Poems of Xue Tao
This green hero fills me with his scent.
Again and again, we briefly join in love.
Long days of passion are only a diversion,
Ignoring how soon it will grow cold between us.
A poem from Xue Tao's days as a working girl, I think. Perhaps a private poem, only preserved to be kept in her collected works. The first line makes it clear that this is not, as the title suggests on its surface, about mandarin ducks and grass. Cao3 (草) is "grass" but also "rough" and "casual." The poem begins with "green blossom" if you try to keep the ducks. 鸳鸯 can be "affectionate couple," "devoted married couple," or "lovers." Clearly, this poem is about lovers. You could translate it with the ducks. But no listener would miss the underlying message.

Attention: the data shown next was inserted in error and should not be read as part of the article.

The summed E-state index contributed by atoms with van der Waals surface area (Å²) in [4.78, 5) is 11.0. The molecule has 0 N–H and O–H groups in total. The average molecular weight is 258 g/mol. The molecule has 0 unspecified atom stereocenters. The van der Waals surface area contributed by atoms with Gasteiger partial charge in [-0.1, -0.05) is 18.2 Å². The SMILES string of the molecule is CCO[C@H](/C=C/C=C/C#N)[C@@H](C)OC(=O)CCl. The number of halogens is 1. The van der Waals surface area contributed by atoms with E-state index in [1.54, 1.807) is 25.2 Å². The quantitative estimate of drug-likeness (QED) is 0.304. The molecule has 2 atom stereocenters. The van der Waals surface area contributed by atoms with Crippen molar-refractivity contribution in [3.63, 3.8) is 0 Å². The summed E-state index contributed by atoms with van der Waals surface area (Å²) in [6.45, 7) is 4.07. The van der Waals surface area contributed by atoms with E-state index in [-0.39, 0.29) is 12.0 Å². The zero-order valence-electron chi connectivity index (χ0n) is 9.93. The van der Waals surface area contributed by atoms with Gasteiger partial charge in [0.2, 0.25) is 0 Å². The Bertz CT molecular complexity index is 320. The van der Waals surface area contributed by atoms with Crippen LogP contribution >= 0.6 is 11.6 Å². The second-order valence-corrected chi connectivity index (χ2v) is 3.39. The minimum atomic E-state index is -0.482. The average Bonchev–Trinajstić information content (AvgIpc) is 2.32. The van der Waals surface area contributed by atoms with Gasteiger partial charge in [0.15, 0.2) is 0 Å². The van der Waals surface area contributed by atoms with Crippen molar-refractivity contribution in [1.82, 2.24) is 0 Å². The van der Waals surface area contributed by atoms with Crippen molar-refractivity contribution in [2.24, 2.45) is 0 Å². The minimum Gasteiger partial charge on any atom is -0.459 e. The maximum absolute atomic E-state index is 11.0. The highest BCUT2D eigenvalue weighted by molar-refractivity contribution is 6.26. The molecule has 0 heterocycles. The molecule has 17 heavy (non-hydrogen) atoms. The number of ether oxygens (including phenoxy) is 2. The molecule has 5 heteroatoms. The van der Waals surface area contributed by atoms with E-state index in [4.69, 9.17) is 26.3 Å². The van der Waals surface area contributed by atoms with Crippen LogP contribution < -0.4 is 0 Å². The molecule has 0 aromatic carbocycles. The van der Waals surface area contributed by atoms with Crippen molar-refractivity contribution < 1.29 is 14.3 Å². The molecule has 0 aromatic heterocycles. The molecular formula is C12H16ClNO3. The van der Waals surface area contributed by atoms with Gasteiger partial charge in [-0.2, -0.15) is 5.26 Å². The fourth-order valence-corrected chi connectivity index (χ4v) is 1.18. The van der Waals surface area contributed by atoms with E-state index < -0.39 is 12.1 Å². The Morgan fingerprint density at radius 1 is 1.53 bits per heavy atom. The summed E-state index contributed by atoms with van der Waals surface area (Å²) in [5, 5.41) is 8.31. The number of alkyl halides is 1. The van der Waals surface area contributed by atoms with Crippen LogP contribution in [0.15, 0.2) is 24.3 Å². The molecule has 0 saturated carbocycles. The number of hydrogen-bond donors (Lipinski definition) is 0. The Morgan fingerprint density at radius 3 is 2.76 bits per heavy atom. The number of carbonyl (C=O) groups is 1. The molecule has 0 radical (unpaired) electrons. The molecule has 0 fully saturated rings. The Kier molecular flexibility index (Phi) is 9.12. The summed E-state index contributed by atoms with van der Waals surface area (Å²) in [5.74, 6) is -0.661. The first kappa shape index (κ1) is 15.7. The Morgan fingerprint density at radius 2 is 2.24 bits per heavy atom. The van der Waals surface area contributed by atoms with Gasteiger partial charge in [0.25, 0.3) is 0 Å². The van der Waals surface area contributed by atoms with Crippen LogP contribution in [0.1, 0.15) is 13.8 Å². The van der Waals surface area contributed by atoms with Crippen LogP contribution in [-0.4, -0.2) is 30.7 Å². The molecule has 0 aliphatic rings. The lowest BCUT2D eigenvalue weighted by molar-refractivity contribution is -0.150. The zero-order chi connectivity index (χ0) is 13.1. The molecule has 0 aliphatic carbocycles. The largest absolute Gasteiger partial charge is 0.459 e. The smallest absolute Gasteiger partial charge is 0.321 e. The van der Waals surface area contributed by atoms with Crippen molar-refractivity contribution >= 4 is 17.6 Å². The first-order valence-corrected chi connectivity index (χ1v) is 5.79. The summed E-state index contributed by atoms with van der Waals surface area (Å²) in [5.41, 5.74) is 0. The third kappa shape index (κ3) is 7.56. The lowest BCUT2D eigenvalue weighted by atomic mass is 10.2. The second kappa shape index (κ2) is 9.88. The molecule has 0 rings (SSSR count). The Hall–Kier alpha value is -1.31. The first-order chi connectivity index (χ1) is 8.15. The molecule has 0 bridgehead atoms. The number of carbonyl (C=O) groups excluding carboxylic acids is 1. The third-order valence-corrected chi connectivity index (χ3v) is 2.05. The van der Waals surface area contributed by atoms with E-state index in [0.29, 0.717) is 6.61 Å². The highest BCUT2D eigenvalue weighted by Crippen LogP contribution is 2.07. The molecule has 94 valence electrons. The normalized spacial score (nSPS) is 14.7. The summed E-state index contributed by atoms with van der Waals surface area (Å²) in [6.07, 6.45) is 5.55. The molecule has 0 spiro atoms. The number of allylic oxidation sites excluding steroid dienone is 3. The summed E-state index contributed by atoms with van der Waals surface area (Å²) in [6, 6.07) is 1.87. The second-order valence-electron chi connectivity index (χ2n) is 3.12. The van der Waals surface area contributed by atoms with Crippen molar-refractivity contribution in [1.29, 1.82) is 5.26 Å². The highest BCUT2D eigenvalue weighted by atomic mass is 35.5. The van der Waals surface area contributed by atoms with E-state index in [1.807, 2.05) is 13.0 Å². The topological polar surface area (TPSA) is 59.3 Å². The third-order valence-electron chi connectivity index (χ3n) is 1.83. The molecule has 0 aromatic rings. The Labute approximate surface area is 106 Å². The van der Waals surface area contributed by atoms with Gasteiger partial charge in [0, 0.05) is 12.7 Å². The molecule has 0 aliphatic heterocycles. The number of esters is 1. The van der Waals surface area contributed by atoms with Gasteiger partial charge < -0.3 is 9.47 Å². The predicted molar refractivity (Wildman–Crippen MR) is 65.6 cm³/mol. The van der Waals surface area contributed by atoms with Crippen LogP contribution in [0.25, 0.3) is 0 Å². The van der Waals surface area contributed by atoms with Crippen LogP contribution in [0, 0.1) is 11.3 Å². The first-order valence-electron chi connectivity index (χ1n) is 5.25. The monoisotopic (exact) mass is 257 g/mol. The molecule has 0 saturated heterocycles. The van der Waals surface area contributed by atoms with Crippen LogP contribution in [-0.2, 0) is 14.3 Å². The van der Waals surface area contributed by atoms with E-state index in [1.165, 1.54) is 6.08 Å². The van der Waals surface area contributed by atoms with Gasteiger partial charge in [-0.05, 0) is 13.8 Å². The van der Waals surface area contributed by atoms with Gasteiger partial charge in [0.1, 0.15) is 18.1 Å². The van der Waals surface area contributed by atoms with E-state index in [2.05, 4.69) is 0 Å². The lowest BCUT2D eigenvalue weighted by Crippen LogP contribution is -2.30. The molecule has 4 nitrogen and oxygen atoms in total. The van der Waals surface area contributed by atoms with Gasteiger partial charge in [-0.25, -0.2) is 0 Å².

After the Tang, Neo-Confucians made it their job to put women back in their place. Tang women could become Daoist nuns and obtain a substantial measure of freedom. These NC fundamentalists were having none of that. In most cases, it was simply slander, as my translations have shown. In Xue Tao's case it was simply reality and no cause for criticism. Xue Tao had sex with men and wrote about it. People -- I'm talking "people" here -- have sex. This is a good thing. Objectifying it at any point is a bad thing. The good thing will keep you alive through times of hardship and homelessness. I am a witness to this power of human intimacy. I hope that all of these women who have been slandered had enough human intimacy to meet their human needs. I wish this for everyone.